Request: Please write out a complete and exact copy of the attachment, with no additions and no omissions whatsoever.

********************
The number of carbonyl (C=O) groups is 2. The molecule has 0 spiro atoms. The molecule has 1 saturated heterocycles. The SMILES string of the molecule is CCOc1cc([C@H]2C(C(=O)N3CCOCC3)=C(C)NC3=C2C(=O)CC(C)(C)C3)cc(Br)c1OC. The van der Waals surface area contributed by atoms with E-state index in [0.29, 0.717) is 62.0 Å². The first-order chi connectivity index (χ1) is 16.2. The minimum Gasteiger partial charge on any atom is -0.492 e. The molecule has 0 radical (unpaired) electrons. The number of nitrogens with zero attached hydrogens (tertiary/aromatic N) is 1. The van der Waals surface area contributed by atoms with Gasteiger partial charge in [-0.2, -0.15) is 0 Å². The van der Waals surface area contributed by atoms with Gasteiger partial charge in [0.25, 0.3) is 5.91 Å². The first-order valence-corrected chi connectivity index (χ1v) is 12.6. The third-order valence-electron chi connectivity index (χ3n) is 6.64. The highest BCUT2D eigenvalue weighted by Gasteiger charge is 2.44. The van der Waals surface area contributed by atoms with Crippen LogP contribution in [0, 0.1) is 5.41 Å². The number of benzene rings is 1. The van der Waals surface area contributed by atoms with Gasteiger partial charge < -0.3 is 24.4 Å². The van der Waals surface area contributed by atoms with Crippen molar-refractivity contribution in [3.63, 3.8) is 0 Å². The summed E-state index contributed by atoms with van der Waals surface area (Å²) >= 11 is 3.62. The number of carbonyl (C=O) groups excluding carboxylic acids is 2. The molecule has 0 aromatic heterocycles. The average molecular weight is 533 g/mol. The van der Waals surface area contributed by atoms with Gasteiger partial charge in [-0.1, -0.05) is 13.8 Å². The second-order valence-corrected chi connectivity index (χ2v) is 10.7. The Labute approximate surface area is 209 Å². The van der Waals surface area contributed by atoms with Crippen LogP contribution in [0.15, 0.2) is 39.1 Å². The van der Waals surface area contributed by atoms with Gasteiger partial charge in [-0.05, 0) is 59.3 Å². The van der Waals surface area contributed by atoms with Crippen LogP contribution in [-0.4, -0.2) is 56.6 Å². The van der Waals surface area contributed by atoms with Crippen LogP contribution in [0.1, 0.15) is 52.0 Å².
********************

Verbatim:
The number of carbonyl (C=O) groups is 2. The molecule has 0 spiro atoms. The molecule has 1 saturated heterocycles. The SMILES string of the molecule is CCOc1cc([C@H]2C(C(=O)N3CCOCC3)=C(C)NC3=C2C(=O)CC(C)(C)C3)cc(Br)c1OC. The van der Waals surface area contributed by atoms with E-state index in [0.29, 0.717) is 62.0 Å². The first-order chi connectivity index (χ1) is 16.2. The minimum Gasteiger partial charge on any atom is -0.492 e. The molecule has 0 radical (unpaired) electrons. The number of nitrogens with zero attached hydrogens (tertiary/aromatic N) is 1. The van der Waals surface area contributed by atoms with Gasteiger partial charge in [-0.2, -0.15) is 0 Å². The van der Waals surface area contributed by atoms with Gasteiger partial charge in [0.25, 0.3) is 5.91 Å². The first-order valence-corrected chi connectivity index (χ1v) is 12.6. The third-order valence-electron chi connectivity index (χ3n) is 6.64. The highest BCUT2D eigenvalue weighted by Gasteiger charge is 2.44. The van der Waals surface area contributed by atoms with Crippen LogP contribution in [0, 0.1) is 5.41 Å². The number of benzene rings is 1. The van der Waals surface area contributed by atoms with Gasteiger partial charge < -0.3 is 24.4 Å². The van der Waals surface area contributed by atoms with Crippen molar-refractivity contribution in [3.63, 3.8) is 0 Å². The summed E-state index contributed by atoms with van der Waals surface area (Å²) >= 11 is 3.62. The number of carbonyl (C=O) groups excluding carboxylic acids is 2. The molecule has 0 aromatic heterocycles. The average molecular weight is 533 g/mol. The van der Waals surface area contributed by atoms with Gasteiger partial charge in [-0.1, -0.05) is 13.8 Å². The second-order valence-corrected chi connectivity index (χ2v) is 10.7. The Labute approximate surface area is 209 Å². The van der Waals surface area contributed by atoms with Crippen LogP contribution in [0.15, 0.2) is 39.1 Å². The van der Waals surface area contributed by atoms with Gasteiger partial charge in [-0.05, 0) is 59.3 Å². The van der Waals surface area contributed by atoms with Crippen LogP contribution in [-0.4, -0.2) is 56.6 Å². The van der Waals surface area contributed by atoms with Crippen LogP contribution in [0.1, 0.15) is 52.0 Å².